Apple designs and sells consumer electronics, computer software, and personal computers and also operates retail stores. Its best-known hardware products are the Macintosh line of computers, the iPod, the iPad and the iPhone – Apple is the world’s third largest mobile phone-maker after Samsung and Nokia.
Chinese netizens feel 'cheated' that the iPhone 5c is still expensive
Reactions to the iPhone 5s and 5c from Sina Weibo users were largely unenthusiastic
- Highly likely: 13%
- Likely: 7%
- Highly unlikely: 80%
- Highly likely
- Highly unlikely
While China may be one of the first markets to gain early access to Apple’s newest smartphone models, netizens who watched Apple’s latest press conference were largely unimpressed with the recently announced iPhone 5s and 5c.
Discussion of the new iPhone models quickly became a trending topic on Chinese social network Sina Weibo, generating over three million comments and shared articles. Many image-concious internet users expressed disappointment and said that the design of the iPhone 5s didn't look like “much of an upgrade.” Others saw the phone's new gold colour as unnecessarily "gaudy."
Video: Beijing Apple iPhone 5s & iPhone 5c Launch
“The fingerprint scanner feature is interesting,” one netizen wrote, commenting on the iPhone 5s’s new technology which allows for the phone to be unlocked via fingerprint in lieu of a password. “But the phone is still so small.”
The comment of “too small” was echoed by other netizens who had hoped that Apple would reveal a new phone more similar to the large devices that rival Samsung has been producing, such as the Galaxy Note.
Apple’s new ‘budget’ iPhone 5c received the most criticism, with internet users lashing out at the device’s price, which is listed on the mainland online Apple Store as 4,488 yuan (HK$ 5,687) for a 16 gigabyte model. The price of the already existing iPhone 5 is 5,288 yuan (HK $6,701).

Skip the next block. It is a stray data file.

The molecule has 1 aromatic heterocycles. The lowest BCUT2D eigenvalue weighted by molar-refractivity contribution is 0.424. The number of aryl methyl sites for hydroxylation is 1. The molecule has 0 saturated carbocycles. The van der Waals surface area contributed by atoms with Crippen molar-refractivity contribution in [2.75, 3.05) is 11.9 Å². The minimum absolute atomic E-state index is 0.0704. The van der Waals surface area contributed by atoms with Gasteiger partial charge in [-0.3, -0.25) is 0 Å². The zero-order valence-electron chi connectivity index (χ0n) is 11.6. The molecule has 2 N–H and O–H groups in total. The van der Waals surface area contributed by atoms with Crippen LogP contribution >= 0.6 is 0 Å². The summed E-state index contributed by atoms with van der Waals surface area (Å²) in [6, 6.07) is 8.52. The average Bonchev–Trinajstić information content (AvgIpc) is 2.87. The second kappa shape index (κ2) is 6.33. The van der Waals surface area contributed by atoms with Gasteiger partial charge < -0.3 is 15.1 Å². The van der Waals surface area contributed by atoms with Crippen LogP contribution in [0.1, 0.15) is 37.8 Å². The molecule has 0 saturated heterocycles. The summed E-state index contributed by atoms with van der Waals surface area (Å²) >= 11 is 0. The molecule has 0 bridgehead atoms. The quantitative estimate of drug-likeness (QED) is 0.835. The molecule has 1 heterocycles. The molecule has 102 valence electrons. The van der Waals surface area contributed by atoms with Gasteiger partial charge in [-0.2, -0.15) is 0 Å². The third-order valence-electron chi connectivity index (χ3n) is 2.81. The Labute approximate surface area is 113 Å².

The devices are priced substantially cheaper In Hong Kong, where the sixteen gigabyte models of the iPhone 5c and iPhone 5s will sell at HK$ 4,688 and HK$5,588 respectively. This means that mainland customers coming to Hong Kong would be able to buy an iPhone 5s for the price they would have to spend to get the 5c back home.
“I feel cheated!” one Weibo user wrote. “The ‘c’ in iPhone 5c is supposed to mean ‘cheap,’ but now that they’ve announced the price, I can see that it actually isn’t that much cheaper at all!”
Others ridiculed the iPhone 5c’s plastic case and said that the phone’s components were “too similar to the already existing iPhone 5.”
“All that’s really different about the iPhone 5c is its plastic case [and colours]…and they’re still selling this thing so expensively?” a Weibo user asked. “And now on the official Apple website they say they’re going to stop selling the [regular] iPhone 5?”
Complaints that the iPhone 5 was being discontinued in favor of the 5s and 5c were common, and an internet meme created for the website Buzzfeed that compared the 5c’s plastic exterior and bright colours to Crocs footwear was widely shared.
Not all netizens were negative. Some said that Apple had launched cheaper versions of its devices in the past, and many questioned why everyone assumed that the iPhone 5c was going to be substantially cheaper.
“The 5c is colourful and cute… The ‘c’ obviously refers to the different colours of the device, who said that it meant cheap?” a Weibo user wrote.
“Ah, the 5c. This is just like the mini all over again,” another said, referring to Apple’s often-forgotten iPod mini, a budget-priced audio player that also came in multiple colours and was discontinued in 2005.
Another wave of iPhone excitement has swept Japan, where Apple fans were queueing on Wednesday for the new handset, more than a week before it hits the shelves.
A 44-year-old Japanese businessman began lining up outside the Apple store in Tokyo's glitzy shopping district of Ginza on Tuesday, hours before the US IT giant unveiled two new iPhones.
"I'm glad to have secured first place," Tetsuya Tamura said, as he sat on a camping chair Tweeting on his iPhone 4, adding the number of people following him on the microblog has shot up by 1,000 since he began his vigil.
"Being here gets my adrenaline going," Tamura said. "I am using up my annual leave to be here, but getting the first handset will make it all worth it."
The iPhone goes on sale in Japan on September 20.